NxGen Rail Services

IL: New NxGen Software Creates World's First High-Speed Rail Anchor Inspection System

Chicago-based NxGen Rail Services is pleased to announce the release of the world’s first high-speed rail inspection system capable of detecting missing and displaced rail anchors.  

“At NxGen we are responsive to customer’s needs,” said Robert Grant, NxGen managing director.  “We are excited to provide the industry with the first, high-speed solution for inspecting rail anchors as a part of our NxTrack inspection system.”

With millions of anchors currently installed in rail lines across North America, high-speed inspection with the NxTrack software is a boon for keeping the rail lines safe. Until recently, the most common way to inspect rail anchors was to walk the track or manually inspect them from slow speed road rail vehicles. The new software module within the NxTrack inspection system can automatically scan for clusters of missing anchors at 70 mph aboard the CRDX391 inspection car. It also provides detailed reports of any defects.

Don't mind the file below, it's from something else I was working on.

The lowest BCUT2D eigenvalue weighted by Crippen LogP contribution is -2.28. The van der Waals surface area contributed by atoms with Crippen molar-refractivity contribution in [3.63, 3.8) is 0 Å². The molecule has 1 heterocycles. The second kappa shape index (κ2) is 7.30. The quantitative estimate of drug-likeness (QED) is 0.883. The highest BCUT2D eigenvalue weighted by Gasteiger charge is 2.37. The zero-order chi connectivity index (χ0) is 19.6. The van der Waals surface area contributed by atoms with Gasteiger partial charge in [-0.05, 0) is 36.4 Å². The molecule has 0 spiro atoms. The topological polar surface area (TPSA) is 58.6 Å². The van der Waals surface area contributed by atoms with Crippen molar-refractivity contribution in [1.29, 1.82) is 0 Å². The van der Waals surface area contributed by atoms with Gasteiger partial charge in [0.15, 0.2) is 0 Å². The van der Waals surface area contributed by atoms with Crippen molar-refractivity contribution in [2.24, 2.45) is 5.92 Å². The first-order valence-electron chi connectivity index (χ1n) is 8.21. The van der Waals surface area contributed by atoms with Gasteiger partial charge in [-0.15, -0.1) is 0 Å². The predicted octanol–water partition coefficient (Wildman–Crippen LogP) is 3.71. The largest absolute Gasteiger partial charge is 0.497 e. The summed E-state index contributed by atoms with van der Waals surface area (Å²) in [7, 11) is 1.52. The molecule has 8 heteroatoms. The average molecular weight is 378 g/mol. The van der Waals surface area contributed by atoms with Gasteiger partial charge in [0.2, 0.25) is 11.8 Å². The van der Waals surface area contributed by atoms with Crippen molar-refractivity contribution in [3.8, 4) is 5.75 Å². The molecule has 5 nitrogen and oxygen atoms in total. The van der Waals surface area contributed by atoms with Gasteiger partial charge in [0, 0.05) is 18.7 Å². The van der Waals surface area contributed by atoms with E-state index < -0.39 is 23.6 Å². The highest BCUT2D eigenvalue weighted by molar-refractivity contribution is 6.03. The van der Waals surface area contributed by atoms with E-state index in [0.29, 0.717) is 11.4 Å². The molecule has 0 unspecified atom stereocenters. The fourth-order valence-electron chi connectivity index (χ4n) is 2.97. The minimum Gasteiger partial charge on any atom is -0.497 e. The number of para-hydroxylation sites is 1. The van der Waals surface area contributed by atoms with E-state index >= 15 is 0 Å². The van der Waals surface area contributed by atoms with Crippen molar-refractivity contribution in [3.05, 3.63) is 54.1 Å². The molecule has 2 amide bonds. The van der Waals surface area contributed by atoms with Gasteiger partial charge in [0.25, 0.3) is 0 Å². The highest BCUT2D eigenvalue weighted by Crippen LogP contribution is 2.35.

Anchors maintain the integrity of the rail by keeping it immobile despite changes in weather, environmental factors, etc. that can cause changes in the rail.  If anchors are missing or out of position against the rail, it can expand and contract freely, and possibly create a danger of buckling or breaking, which are significant causes of  derailments.

The NxTrack CRDX391 currently houses the anchor inspection software module,  but NxGen plans to include it in all new inspection cars as well.

NxTrack was released last year as the first fully integrated, high-speed, track inspection system to integrate optical, geometry and ground penetrating radar (GPR) technologies to collect data along the line at high speed. The system provides maintenance planners with a holistic view of their asset in near real time.  The on-board software employs machine intelligence to analyze data and more accurately plan maintenance.  All data is analyzed using Federal Railroad Authority or client- based rules.  

 

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